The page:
|Posted on August 28, 2011 at 2:15 PM|
On a Celtics team choked with iconic players, a new icon is brewing in front of our eyes. If The Trade was Danny Ainge's worst moment since (not) biting Tree Rollins, trading for Rajon Rondo and having the vision to believe in this strange kid may have been his best.
A lot of people seem to find Rondo difficult to understand. When he passes up a shot to pass, folks seem to misinterpret. Some think it means that Rondo is afraid to shoot. Others think it means that he is hungry for stats. It's rare for people to understand that Rondo has a way of thinking about basketball that is different from most players. In my opinion, he sees the game the same way Russell did. He understands that 90% of the game of basketball is not scoring, and that the ultimate measure of a player's greatness is really the accomplishments of other players on his team. I think this is why we have so often seen Rondo give the ball up to Ray Ray at the end of an undefended fast break; it could be to pad his assist stats, but more likely it's to make a point. Most of us learned our basketball on playgrounds where passing the ball was a sign of weakness, an admission of failure. Rondo's out to change that perception.
Famously, Rondo originally wanted to be a football quarterback, and still thinks like a quarterback today. As a good quarterback should, he reportedly studies film assiduously. Apparently he likes to know his opponents better than they know themselves.
I find it strange that many fans seem to doubt that Rondo will achieve excellence as a shooter. What Nick Gelso said in 2009 is more true today:
"The NBA has been blessed with some beautiful shot form’s over the years. The Association has also had it’s share of ugly, non traditional shooting forms. Bill Cartwright’s scary, alien-like shot comes to mind, Robert Parish’s high arching “tee it up” type shot, though deadly, will never appear in text book’s either. Joakim Noah’s contorted shooting form may only appear in instructional DVD’s displaying what not to do when shooting. Dare I cite Magic Johnson’s shot. Magic’s shot was never very pretty and during his first eight seasons he was unreliable in hitting the perimeter stroke.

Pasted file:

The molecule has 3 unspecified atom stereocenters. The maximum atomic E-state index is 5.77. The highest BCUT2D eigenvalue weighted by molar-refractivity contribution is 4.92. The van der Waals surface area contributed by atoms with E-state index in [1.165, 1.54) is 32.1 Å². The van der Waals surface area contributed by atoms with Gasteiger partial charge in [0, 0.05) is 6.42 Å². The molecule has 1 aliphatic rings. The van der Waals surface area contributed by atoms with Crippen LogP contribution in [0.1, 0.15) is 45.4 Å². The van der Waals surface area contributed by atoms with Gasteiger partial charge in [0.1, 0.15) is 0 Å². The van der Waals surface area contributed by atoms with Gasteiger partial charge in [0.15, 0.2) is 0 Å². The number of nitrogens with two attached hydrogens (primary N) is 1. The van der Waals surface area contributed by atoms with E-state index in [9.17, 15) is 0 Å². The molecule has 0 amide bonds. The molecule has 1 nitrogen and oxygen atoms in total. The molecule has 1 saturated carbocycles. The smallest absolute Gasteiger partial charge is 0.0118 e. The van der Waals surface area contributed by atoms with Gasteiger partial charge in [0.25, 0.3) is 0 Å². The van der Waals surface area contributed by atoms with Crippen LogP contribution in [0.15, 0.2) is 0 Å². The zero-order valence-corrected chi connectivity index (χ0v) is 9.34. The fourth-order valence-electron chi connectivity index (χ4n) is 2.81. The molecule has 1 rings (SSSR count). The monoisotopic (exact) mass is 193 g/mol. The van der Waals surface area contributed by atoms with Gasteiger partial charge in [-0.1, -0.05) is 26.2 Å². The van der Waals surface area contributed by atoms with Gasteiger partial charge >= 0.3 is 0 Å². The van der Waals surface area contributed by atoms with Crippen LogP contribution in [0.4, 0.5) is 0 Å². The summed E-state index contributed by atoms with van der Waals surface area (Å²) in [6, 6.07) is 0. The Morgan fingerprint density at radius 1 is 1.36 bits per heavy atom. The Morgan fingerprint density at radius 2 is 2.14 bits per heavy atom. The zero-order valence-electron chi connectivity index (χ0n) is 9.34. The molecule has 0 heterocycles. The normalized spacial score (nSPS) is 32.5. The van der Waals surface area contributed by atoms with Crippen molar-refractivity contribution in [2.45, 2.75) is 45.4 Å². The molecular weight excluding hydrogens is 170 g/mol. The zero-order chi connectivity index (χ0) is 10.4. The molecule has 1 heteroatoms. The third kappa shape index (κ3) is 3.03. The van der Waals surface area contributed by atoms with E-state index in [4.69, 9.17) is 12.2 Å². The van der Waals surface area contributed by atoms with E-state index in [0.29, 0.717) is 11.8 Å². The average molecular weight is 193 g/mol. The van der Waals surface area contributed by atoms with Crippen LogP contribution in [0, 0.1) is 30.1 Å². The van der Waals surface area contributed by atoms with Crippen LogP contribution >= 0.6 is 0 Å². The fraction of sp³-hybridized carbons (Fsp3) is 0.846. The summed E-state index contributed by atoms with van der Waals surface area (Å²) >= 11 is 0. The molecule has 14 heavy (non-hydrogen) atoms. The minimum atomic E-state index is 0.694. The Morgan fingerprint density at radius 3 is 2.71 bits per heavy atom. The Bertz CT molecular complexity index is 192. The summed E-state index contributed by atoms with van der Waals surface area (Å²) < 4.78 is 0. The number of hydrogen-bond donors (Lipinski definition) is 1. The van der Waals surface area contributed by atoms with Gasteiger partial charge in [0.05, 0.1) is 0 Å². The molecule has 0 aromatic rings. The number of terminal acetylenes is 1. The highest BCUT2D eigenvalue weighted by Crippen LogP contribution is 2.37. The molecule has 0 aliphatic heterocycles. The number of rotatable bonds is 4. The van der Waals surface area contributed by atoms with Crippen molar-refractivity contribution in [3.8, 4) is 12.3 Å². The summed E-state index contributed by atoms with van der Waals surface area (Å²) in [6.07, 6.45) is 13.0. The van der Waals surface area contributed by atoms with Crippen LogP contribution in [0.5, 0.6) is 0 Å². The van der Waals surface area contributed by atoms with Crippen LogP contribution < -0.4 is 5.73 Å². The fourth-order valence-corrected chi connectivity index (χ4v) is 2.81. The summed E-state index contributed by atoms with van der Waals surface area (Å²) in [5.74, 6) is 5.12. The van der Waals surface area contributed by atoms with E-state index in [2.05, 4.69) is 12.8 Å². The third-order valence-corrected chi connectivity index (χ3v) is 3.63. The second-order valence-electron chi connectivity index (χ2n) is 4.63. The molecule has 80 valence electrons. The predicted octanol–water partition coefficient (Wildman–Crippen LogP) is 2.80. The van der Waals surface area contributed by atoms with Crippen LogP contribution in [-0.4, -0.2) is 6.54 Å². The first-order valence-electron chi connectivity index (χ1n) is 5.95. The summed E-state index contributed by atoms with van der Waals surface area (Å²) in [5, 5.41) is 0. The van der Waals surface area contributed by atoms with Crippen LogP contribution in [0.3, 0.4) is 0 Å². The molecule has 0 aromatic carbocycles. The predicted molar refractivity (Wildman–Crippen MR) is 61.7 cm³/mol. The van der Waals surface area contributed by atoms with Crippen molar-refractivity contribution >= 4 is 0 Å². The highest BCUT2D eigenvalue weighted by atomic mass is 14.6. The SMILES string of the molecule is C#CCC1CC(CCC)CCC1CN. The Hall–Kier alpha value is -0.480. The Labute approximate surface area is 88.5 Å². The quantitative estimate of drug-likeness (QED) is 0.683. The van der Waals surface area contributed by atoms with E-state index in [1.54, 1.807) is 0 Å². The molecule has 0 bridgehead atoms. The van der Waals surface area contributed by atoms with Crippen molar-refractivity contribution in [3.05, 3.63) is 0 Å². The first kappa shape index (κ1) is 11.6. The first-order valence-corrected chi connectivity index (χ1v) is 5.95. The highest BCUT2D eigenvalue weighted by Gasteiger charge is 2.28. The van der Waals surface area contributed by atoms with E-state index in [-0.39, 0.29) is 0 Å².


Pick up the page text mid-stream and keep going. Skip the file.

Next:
I am just citing a few examples of the many unsightly shots over the year’s. None of these players have had their shooting form analyzed as much as we have seen with the Celtics point guard the past three seasons.
In all my year’s of following professional basketball, I have never seen a player’s shot more scrutinized then Rajon Rondo’s."
Rondo, in the same article, says:
"“It’s part of basketball; you are not going to be great at everything,’’ he said. “Even Mike [Michael Jordan] wasn’t great at everything. I’m only 23, I am going to keep getting better, that’s how I look at it. I am going to keep working. I believe in myself. I want to go to the free throw line. I want to take the jump shot. When I don’t shoot my shot, I feel like I am cheating myself because I feel like no one can stop me from getting to the basket.’’"
So why isn't Rondo an elite shooter by now, if he's been determined to get better all along? I think it's because improving other areas of his game has taken precedence. Rondo's shooting simply hasn't been the area of development that mattered the most to him, because, frankly, the Celtics have plenty of shooters. I think that Rondo's shot will take a quantum leap when he gets determined to do it, and that will happen when he sees it as the urgent priority. We all hope that time is now. I think it IS now, and that next year will be the year that Rondo's scoring and shooting steps up significantly. I feel sure that he knows it is time to take the next step.
I'm less worried about Rondo's shooting than I am about his inconsistency. I think a lot of his inconsistency last year was due to injuries, and a lot of it was caused by The Trade, but sometimes I wonder how much of it is sort of built into his game: a lot of Rondo's game is built around the principle of deception. I once saw a video where Rondo is asked what superhero he would like to be, and he answered something like The Invisible Man. That makes sense. He loves to appear from nowhere and make a play. Like Rodman, he likes to lull the opposition into forgetting that he is there. I think this makes it hard for him to step up into the leadership role as assertively and consistently as we would like to see.
What does The Invisible Man do when the spotlight is constantly on him?
To me, this is the big question that Rondo has to answer. The issue isn't his shooting. That will come when the time is right. The real question is how does the guy who is used to jumping into the spotlight when it's least expected become the guy who lives in the spotlight?
As regards his shooting, it seems, even with his difficulties last year, he really is getting better:
* For all the hand-wringing about Rondo's jumper, it's worth pointing out that he shot 41 percent from 16-to-23 feet this past season (up 8 percent from the previous year, and he attempted a career-high 3.3 attempts per game from that range). Yes, Rondo graded out as merely "average" among jump shooters, according to Synergy Sports. He was 100-of-260 shooting (38.5 percent) on all half-court jump shots last season. But zoom in closer and he graded out as "good" from 17 feet to the 3-point line, connecting on 67-of-162 attempts (41.4 percent). Dial it back to the 2009-10 season and Rondo was 91-of-272 (33.5 percent) on all jumpers, while connecting on just 48-of-134 shots from 17 feet to the 3-point line (35.8 percent) showing some decent improvement last year.